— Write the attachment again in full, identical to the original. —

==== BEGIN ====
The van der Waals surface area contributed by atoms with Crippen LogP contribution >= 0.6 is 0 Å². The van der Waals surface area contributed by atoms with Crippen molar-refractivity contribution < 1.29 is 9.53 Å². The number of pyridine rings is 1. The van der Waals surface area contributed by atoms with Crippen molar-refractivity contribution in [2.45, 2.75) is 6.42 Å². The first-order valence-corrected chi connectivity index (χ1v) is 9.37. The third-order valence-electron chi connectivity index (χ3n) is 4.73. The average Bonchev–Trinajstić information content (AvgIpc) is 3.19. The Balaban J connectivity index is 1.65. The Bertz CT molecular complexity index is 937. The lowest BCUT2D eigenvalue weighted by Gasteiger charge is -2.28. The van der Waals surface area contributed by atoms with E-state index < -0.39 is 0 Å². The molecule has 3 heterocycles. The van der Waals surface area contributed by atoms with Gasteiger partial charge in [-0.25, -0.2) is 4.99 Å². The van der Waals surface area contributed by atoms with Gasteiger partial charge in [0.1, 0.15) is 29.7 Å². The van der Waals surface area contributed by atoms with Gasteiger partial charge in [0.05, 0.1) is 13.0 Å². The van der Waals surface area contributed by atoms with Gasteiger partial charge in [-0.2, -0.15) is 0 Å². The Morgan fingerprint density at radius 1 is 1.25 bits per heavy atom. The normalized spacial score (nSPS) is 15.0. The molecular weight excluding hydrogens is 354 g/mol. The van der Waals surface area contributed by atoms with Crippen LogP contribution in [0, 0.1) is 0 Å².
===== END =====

The van der Waals surface area contributed by atoms with Crippen LogP contribution >= 0.6 is 0 Å². The van der Waals surface area contributed by atoms with Crippen molar-refractivity contribution < 1.29 is 9.53 Å². The number of pyridine rings is 1. The van der Waals surface area contributed by atoms with Crippen molar-refractivity contribution in [2.45, 2.75) is 6.42 Å². The first-order valence-corrected chi connectivity index (χ1v) is 9.37. The third-order valence-electron chi connectivity index (χ3n) is 4.73. The average Bonchev–Trinajstić information content (AvgIpc) is 3.19. The Balaban J connectivity index is 1.65. The Bertz CT molecular complexity index is 937. The lowest BCUT2D eigenvalue weighted by Gasteiger charge is -2.28. The van der Waals surface area contributed by atoms with E-state index < -0.39 is 0 Å². The molecule has 3 heterocycles. The van der Waals surface area contributed by atoms with Gasteiger partial charge in [-0.25, -0.2) is 4.99 Å². The van der Waals surface area contributed by atoms with Gasteiger partial charge in [0.1, 0.15) is 29.7 Å². The van der Waals surface area contributed by atoms with Gasteiger partial charge in [0.05, 0.1) is 13.0 Å². The van der Waals surface area contributed by atoms with Gasteiger partial charge in [-0.2, -0.15) is 0 Å². The Morgan fingerprint density at radius 1 is 1.25 bits per heavy atom. The normalized spacial score (nSPS) is 15.0. The molecular weight excluding hydrogens is 354 g/mol. The van der Waals surface area contributed by atoms with Crippen LogP contribution in [0, 0.1) is 0 Å².